An Academic Reservation in the Making
The Internet has recently exploded with news that University of Illinois Chancellor Phyllis Wise notified Professor Steven Salaita, a leading scholar in comparative ethnic, Arab American studies, indigenous, and American studies, that he was fired, days before he was slated to start his job. In the days that followed, in the midst of full-on radio silence from University of Illinois administration, many have speculated that Chancellor Wise came under pressure from powerful and politically influential outside interest groups who objected to Salaita’s views on Israeli policy and Israeli Defense Forces' “Operation Protective Edge” in Gaza, as expressed in social media. In the meantime, observers, allies, Salaita critics, and critics of Salaita’s termination, have debated what rests at the center of this event, the (ir)relevance of political commentary to a faculty hire.
Consider this. In the fall of 2013, the University of Illinois American Indian Studies Program, ran a search for a new faculty hire. The process, likely similar to the majority of university hiring practices, included a rigorous review of each applicant’s publications, teaching, and service record by a faculty committee. As to publications, the committee read each candidate’s scholarship, considered the reputation of the presses and journals in which the work was published, and read available reviews of the work. Written letters of recommendation from scholars in the field would have included assessments of a candidate’s scholarship and standing in the field. Finalists visited the campus, gave talks and perhaps lectures in class, met with individual faculty members, met with the Dean’s office, and sat through lunches and dinners, which are also opportunities to gauge candidates.
Parenthetically, I have participated in numerous searches. Never have we examined a candidate’s comments, political or otherwise, in social media; we are only concerned with the rigor of a candidate’s scholarship and teaching history. After that, and only after all that, the AIS faculty met to share their views, debate, consider, and come to a consensus about the best candidate for the position. They forwarded that recommendation to the Dean’s office, who then sent it forward to the Chancellor with approval. In October 2013, Professor Salaita received an appointment (with tenure) offer from the University of Illinois.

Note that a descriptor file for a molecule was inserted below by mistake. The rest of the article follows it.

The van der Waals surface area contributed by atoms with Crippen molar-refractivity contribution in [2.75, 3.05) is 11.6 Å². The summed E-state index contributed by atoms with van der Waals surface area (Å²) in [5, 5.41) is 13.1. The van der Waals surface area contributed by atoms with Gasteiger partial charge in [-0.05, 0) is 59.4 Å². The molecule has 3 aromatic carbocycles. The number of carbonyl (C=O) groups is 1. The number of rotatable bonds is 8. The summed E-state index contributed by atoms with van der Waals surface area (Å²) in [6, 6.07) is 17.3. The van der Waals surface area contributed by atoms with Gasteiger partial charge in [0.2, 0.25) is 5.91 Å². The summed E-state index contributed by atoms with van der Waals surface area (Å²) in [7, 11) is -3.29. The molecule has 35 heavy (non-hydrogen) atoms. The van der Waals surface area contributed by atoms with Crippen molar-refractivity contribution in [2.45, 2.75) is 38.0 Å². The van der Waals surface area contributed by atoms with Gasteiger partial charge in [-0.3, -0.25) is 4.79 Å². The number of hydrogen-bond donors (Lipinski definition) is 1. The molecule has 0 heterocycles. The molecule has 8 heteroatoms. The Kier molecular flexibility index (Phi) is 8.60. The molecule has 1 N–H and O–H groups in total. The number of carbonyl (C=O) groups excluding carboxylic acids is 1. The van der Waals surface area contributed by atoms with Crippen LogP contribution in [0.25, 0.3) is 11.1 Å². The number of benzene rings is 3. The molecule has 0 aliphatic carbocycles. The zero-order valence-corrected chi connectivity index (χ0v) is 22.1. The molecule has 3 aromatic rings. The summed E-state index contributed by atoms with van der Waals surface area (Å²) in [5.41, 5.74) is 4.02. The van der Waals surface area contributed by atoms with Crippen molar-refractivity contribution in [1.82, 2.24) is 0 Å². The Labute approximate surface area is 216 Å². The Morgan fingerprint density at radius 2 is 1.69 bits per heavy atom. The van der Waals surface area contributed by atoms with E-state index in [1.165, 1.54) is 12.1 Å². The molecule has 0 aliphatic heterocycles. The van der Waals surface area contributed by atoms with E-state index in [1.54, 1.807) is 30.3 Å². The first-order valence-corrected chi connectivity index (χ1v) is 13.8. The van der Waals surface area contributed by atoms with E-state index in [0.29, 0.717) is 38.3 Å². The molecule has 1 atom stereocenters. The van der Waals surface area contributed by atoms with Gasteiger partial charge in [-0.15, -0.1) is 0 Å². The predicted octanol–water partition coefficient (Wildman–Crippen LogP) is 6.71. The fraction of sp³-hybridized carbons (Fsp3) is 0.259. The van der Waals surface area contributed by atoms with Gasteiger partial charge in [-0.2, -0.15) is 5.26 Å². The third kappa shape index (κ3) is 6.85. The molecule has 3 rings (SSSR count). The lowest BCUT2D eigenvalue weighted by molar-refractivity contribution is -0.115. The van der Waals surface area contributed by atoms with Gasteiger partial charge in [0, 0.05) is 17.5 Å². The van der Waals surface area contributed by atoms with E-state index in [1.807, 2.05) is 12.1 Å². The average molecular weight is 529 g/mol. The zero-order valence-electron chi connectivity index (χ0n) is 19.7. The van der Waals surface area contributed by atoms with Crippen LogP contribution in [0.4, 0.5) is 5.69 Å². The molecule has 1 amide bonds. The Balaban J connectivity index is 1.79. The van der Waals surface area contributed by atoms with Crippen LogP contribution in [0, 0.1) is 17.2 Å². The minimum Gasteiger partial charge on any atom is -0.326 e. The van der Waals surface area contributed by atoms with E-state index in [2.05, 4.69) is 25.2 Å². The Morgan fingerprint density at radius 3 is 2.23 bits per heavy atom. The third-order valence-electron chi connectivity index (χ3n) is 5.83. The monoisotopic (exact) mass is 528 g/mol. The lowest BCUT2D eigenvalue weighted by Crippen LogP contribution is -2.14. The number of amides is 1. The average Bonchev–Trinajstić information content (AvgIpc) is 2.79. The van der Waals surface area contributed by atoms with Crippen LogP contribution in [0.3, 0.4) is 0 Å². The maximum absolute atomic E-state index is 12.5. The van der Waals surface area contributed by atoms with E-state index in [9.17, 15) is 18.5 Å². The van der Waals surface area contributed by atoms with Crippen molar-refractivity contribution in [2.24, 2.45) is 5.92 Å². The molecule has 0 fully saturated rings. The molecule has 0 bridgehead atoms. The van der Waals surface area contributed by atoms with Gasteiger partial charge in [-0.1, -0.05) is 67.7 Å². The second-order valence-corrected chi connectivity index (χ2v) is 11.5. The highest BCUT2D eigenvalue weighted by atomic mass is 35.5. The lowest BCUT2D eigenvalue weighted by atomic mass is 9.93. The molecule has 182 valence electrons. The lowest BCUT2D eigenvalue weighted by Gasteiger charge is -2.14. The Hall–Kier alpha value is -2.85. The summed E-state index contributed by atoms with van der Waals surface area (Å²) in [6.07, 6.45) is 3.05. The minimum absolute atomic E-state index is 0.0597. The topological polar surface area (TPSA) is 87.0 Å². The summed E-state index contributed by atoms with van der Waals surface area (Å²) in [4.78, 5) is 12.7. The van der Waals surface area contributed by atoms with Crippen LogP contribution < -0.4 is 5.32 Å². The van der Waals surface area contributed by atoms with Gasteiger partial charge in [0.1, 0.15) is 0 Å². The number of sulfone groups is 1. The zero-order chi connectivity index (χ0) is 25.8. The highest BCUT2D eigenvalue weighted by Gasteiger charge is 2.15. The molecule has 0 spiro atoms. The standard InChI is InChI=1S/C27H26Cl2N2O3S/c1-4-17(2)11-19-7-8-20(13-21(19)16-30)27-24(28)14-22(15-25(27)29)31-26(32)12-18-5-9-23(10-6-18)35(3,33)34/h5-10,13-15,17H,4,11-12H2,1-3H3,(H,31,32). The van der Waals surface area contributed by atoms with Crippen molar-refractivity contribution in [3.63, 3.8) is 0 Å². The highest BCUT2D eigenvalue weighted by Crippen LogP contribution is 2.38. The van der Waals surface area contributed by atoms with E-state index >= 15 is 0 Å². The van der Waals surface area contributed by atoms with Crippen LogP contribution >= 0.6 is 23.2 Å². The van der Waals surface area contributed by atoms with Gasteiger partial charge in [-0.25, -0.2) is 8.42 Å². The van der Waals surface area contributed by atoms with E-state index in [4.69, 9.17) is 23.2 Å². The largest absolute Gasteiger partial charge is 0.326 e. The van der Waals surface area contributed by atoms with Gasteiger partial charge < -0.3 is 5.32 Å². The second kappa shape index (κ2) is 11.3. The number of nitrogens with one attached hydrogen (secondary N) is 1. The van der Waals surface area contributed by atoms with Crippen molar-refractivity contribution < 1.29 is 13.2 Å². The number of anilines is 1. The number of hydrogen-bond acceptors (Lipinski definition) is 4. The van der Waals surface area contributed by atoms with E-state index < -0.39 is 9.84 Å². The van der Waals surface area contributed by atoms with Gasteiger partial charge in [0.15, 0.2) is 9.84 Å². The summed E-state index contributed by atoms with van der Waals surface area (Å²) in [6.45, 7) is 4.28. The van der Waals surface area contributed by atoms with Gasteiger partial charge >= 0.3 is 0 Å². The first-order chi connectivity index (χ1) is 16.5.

The faculty of one of the country’s most highly regarded American Indian Studies Programs, each from an American Indian tribe, are internationally recognized for exemplary scholarship, leadership in the field, distinguished graduate education, and national service. The director is one of the founders of the Native American and Indigenous Studies Association (NAISA), which six short years after being formally established, claims some 800 members. By this action, Chancellor Wise has cast aspersions on the AIS faculty and sullied the program’s carefully crafted international reputation for cutting edge scholarship, graduate education, and leadership in American Indian Studies, an at-risk academic field.
Colleagues are grieved to see the University of Illinois AIS faculty undermined in such a disrespectful manner, one that is painfully reminiscent of colonial practices. In short, the University of Illinois administration has put our colleagues on a reservation where they must ask for permission to step outside its boundaries in matters of program administration, expression of opinion, and affiliation. I fear that this will have a chilling effect on their ability to hire in the future because whether the University of Illinois administration recognizes a reservation when they see one or not, the rest of Native America and the American Indian Studies community has no trouble distinguishing one.
In the meantime, these fine Native scholars apparently exist to represent diversity, but not to exercise agency, the hallmark characteristic of today’s neoliberal, neocolonial academy. As for Professor Salaita, he might as well be in Gaza, his family’s homeland, deprived of the ability to work, of access to housing, of freedom of expression, the direct result of actions taken by the University of Illinois, a publicly funded institution, which has apparently caved to an outside interest group to its everlasting shame.
Jacki Thompson Rand, is a citizen of the Choctaw Nation of Oklahoma, and an associate professor of history at the University of Iowa, who is currently writing a book on violence against Native women in the 20th century.
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